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10 August 2018

Here's what it's like to hit 180km/h in an Aussie expat Bufori in Malaysia

By James LisleJames Lisle
Buforis might look a bit whacky, but the once-Australian company offers a level of customisation that rivals Rolls-Royce.

When talking about luxury cars, many would argue Rolls-Royce is the epitome of personalised luxury and opulence. And I’d agree with them.

But what if you wanted something with a bit more... exclusivity?

Enter Bufori: the luxury car manufacturer that was born in Sydney, grew up in Malaysia, and has since been on-and-off the automotive radar more times that we can count.

While Bufori is typically known for making the two-door ‘La Joya’ (originally known as the Madison in Australia) in the late ‘80s and beyond, Oversteer was given a private ride in the newer, four-door Geneva model during the Evo Enduro 2018.

  • The styling is divisive. But I think it looks pretty distinctive. The styling is divisive. But I think it looks pretty distinctive.
  • According to the spec sheet, that little ‘B’ emblem on the bonnet can be plated in 99% pure 24 karat gold. According to the spec sheet, that little ‘B’ emblem on the bonnet can be plated in 99% pure 24 karat gold.
  • No matter where we went, the Geneva attracted attention. No matter where we went, the Geneva attracted attention.
  • That's one hell of a boot! Perfect for mobsters. That's one hell of a boot! Perfect for mobsters.
  • When was the last time you ever saw a toolbox like this? When was the last time you ever saw a toolbox like this?

Hopping in at the start line, we took off for a drive with Felix Haller, Bufori’s general manager of marketing and international business development.

The first thing we noticed about the Geneva was, of course, it’s size. It’s a bloody cruise ship! Needless to say, our videographer, who had to record all of his footage from the rear seat, was enjoying the limitless amount of legroom immensely.

I never took the wheel, but I could still feel the car’s length as we slowly helmed our way through Kuala Lumpur’s endless 90-degree turns. The car's agility probably leaves much to be desired, but from a passenger’s perspective – and that’s the one that matters – it was pretty damn serene.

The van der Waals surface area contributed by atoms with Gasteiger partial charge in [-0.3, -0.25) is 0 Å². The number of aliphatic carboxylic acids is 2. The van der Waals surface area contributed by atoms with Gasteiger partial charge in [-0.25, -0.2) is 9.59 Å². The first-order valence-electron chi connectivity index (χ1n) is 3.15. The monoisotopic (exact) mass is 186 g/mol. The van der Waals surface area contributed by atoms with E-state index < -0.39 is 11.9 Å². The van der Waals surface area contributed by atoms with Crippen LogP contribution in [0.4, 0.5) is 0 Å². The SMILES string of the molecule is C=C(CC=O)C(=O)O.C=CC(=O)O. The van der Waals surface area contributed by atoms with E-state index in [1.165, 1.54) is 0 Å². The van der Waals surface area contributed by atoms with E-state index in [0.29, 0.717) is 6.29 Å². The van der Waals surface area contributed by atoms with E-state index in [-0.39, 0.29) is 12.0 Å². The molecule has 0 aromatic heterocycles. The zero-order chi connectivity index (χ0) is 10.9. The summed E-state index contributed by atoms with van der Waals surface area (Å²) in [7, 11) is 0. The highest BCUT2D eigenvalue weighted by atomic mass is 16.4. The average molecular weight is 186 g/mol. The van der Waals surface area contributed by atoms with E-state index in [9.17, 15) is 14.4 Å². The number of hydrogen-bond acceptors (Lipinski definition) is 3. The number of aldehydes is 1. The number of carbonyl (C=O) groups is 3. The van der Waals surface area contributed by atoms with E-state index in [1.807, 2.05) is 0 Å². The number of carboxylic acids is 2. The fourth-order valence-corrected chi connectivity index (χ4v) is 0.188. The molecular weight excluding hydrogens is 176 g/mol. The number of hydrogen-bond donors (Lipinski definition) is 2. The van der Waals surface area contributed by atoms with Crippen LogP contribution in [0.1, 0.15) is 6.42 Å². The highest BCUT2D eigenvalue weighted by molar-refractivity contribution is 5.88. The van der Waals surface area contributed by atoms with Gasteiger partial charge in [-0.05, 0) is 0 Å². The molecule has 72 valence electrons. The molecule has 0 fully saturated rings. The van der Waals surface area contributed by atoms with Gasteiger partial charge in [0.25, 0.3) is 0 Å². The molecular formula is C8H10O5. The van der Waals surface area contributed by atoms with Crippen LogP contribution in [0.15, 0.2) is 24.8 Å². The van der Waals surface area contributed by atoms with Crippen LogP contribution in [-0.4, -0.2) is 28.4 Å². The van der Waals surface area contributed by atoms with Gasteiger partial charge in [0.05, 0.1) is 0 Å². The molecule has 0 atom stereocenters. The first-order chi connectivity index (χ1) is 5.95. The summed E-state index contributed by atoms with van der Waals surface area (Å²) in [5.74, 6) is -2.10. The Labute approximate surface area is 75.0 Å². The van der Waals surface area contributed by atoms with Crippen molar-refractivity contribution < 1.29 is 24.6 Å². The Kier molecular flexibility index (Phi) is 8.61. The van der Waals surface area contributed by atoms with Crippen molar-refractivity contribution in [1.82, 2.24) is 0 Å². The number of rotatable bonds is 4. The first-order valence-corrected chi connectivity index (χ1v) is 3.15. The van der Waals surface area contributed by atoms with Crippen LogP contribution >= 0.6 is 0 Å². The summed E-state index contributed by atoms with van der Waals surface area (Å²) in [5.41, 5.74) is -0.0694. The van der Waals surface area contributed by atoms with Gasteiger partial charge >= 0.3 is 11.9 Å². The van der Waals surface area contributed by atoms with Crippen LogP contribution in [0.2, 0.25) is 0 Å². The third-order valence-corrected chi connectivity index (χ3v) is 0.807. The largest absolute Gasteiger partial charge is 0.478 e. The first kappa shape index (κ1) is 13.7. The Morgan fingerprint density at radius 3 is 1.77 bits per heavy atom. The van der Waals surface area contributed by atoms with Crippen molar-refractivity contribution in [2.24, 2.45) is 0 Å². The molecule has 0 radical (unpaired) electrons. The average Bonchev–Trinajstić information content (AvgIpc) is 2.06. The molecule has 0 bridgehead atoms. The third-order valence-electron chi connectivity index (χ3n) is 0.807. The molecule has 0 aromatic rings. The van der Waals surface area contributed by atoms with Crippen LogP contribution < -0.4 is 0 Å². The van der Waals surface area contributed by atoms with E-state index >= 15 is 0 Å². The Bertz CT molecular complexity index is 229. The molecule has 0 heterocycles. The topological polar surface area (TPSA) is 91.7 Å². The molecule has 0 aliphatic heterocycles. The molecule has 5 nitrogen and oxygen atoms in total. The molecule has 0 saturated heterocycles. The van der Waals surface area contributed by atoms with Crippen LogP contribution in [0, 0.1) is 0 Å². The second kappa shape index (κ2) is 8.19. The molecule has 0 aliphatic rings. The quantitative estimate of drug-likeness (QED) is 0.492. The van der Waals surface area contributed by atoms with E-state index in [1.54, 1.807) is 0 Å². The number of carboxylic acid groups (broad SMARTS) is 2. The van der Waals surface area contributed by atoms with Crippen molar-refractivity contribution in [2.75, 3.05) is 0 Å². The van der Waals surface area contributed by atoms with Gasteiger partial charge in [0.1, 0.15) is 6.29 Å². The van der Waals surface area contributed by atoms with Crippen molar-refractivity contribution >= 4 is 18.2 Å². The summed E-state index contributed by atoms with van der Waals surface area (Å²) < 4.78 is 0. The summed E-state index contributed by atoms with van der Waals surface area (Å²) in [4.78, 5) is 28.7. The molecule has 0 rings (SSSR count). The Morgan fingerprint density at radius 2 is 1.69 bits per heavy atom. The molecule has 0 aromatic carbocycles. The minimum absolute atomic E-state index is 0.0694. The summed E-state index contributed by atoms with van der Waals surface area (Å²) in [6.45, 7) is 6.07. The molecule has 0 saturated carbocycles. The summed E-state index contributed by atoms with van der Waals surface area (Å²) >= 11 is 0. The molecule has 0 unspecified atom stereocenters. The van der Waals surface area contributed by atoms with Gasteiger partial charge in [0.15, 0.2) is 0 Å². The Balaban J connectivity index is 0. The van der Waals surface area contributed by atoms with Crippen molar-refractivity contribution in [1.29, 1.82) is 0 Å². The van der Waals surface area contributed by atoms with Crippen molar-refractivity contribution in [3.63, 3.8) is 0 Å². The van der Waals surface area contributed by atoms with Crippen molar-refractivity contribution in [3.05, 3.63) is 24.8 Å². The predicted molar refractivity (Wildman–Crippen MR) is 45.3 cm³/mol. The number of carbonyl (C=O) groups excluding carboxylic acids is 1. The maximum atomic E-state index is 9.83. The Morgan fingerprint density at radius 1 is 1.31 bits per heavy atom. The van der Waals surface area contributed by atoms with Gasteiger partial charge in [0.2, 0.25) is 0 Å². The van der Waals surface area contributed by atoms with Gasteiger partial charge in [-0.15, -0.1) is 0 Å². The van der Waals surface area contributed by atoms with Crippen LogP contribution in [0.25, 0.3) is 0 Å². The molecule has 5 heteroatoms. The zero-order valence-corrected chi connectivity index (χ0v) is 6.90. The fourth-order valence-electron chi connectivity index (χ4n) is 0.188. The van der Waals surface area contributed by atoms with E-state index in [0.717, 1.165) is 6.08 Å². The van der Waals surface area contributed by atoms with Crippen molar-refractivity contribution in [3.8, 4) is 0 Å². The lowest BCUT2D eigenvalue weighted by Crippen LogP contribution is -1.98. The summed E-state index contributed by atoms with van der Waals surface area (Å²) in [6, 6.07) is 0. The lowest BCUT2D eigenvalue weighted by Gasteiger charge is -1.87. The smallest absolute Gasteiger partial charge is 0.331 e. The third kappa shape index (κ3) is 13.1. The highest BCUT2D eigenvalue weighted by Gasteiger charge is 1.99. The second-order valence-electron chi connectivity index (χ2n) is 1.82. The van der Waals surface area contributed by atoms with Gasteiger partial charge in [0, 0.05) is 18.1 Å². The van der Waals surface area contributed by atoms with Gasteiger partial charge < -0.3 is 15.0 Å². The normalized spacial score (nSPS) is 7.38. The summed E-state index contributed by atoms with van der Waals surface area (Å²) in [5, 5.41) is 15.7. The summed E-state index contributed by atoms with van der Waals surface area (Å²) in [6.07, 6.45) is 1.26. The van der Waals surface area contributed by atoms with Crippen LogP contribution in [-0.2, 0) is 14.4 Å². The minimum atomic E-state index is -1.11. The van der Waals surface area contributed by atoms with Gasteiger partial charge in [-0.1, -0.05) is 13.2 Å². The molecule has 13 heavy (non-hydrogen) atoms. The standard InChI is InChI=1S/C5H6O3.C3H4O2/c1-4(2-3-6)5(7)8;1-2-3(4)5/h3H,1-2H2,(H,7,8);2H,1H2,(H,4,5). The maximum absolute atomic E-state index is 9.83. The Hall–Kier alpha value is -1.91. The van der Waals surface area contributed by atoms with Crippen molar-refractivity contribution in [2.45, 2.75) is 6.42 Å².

Even out on the highway, the engine noise never really grew to anything other than a mild rumble - 110km/h, 140km/h, 170km/h - it doesn’t really matter.

When provoked, however, the classic HEMI engine can wake up an entire town.

Unsurprisingly from a handmade, low-volume production car, power is generated by an outsourced unit. A 6.4-litre Chrysler HEMI V8 generates the thunder, punching out 350kW/640Nm to the rear wheels through an eight-speed ZF-sourced transmission.

Chosen for its durability, reliability, and refinement, the optional Chrysler V8 is the preferred engine choice for drivers who like to press on. There is a 3.6-litre Pentastar V6 available, but c’mon…

But while the V8’s mighty outputs are imposing – particularly for a 2.4-tonne car (despite a carbon-fibre/kevlar body) - it’s the Geneva’s level of detail that makes it noteworthy.

  • 0-100km/h is done in less than 5.5 seconds. 0-100km/h is done in less than 5.5 seconds.
  • The air suspension features three settings for the dampers (auto, sport, and track) and are automatically self-leveling. The air suspension features three settings for the dampers (auto, sport, and track) and are automatically self-leveling.
  • Like the Chrysler 300, the engine features cylinder deactivation to save fuel. Like the Chrysler 300, the engine features cylinder deactivation to save fuel.
  • There are bits and pieces of FCA switchgear, which does ruin the ambience a bit. There are bits and pieces of FCA switchgear, which does ruin the ambience a bit.
  • See those outlets down by the footwell? That's a powerpoint for... well, anything! See those outlets down by the footwell? That's a powerpoint for... well, anything!
  • Other Geneva features include rear-seat entertainment system, a cigar humidor with utensils, and a miniature safe. Other Geneva features include rear-seat entertainment system, a cigar humidor with utensils, and a miniature safe.

Bufori's managing director Gerry Khouri tells me that everything is customisable and made to spec. Everything!

We aren’t just talking about the paint here. No, no, no. If you want a speedometer, a coffee machine, or an integrated drinks cabinet for the rear seat, nothing will stop Bufori from doing it. 

You want a personalised tune for the in-house suspension, or even a night-vision system in the instrument cluster? Done. A supercharger for the V8? Sorted.

Bufori will even measure your personal frame to make sure the seats fit you juuust right. This is a level of detail pretty much unseen since pre-war coachbuilding.

Put simply: Rolls-Royce and Aston Martin will let you change your cake’s icing. But Bufori lets you change the milk/egg ratio, the amount of butter and sugar, and even the temperature of the oven. It’s that in-depth.

While a Burfori Geneva and Rolls-Royce Ghost take a similar time to commission and build – roughly, six to eight months - the Roller will cost around RM $ 2.6 million (Malaysian Ringitts) before options, while a Bufori Geneva comes in at just RM 1.5-1.6 million (AUD $495,000). Bargain!

For more of our content from the Evo Enduro 2018, check out our stories here:

We've just smashed 1000km+ across Malaysia and Thailand in the Evo Enduro rally

Five things to know about cars in Malaysia

This is why a Toyota HiLux costs the same as a Honda City in Malaysia

Would you save the extra dosh and pick a Bufori Geneva? Tell us in the comments below.